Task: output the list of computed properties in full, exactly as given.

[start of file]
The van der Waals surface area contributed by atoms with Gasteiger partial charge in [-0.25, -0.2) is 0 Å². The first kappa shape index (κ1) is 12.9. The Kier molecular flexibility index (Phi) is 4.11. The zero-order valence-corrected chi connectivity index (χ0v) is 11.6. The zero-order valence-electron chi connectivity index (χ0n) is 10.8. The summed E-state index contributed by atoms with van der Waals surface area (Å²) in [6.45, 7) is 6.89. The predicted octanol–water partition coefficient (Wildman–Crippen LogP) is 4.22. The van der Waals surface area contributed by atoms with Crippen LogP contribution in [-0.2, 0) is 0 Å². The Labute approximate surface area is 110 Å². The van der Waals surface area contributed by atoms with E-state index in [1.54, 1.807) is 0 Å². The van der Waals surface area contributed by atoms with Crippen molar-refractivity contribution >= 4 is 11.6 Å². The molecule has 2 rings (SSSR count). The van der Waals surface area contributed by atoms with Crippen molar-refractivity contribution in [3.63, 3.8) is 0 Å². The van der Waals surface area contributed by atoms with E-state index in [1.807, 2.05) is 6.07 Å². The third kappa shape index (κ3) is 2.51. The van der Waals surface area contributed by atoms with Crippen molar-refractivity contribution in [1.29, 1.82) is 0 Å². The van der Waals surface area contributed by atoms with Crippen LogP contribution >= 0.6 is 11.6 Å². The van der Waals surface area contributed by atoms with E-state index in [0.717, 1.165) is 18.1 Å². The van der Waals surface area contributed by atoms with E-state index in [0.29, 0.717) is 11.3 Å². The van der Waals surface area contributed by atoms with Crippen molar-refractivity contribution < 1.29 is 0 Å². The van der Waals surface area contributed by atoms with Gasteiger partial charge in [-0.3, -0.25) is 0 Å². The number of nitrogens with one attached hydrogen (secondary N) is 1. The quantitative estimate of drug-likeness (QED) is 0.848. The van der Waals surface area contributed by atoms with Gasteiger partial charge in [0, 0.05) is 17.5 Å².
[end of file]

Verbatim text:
The van der Waals surface area contributed by atoms with Gasteiger partial charge in [-0.25, -0.2) is 0 Å². The first kappa shape index (κ1) is 12.9. The Kier molecular flexibility index (Phi) is 4.11. The zero-order valence-corrected chi connectivity index (χ0v) is 11.6. The zero-order valence-electron chi connectivity index (χ0n) is 10.8. The summed E-state index contributed by atoms with van der Waals surface area (Å²) in [6.45, 7) is 6.89. The predicted octanol–water partition coefficient (Wildman–Crippen LogP) is 4.22. The van der Waals surface area contributed by atoms with Crippen LogP contribution in [-0.2, 0) is 0 Å². The Labute approximate surface area is 110 Å². The van der Waals surface area contributed by atoms with E-state index in [1.54, 1.807) is 0 Å². The van der Waals surface area contributed by atoms with Crippen molar-refractivity contribution >= 4 is 11.6 Å². The molecule has 2 rings (SSSR count). The van der Waals surface area contributed by atoms with Crippen molar-refractivity contribution in [3.63, 3.8) is 0 Å². The van der Waals surface area contributed by atoms with E-state index in [1.807, 2.05) is 6.07 Å². The third kappa shape index (κ3) is 2.51. The van der Waals surface area contributed by atoms with Crippen molar-refractivity contribution in [1.29, 1.82) is 0 Å². The van der Waals surface area contributed by atoms with Crippen LogP contribution >= 0.6 is 11.6 Å². The van der Waals surface area contributed by atoms with E-state index in [0.717, 1.165) is 18.1 Å². The van der Waals surface area contributed by atoms with E-state index in [0.29, 0.717) is 11.3 Å². The van der Waals surface area contributed by atoms with Crippen molar-refractivity contribution < 1.29 is 0 Å². The van der Waals surface area contributed by atoms with Gasteiger partial charge in [-0.3, -0.25) is 0 Å². The number of nitrogens with one attached hydrogen (secondary N) is 1. The quantitative estimate of drug-likeness (QED) is 0.848. The van der Waals surface area contributed by atoms with Gasteiger partial charge in [0, 0.05) is 17.5 Å².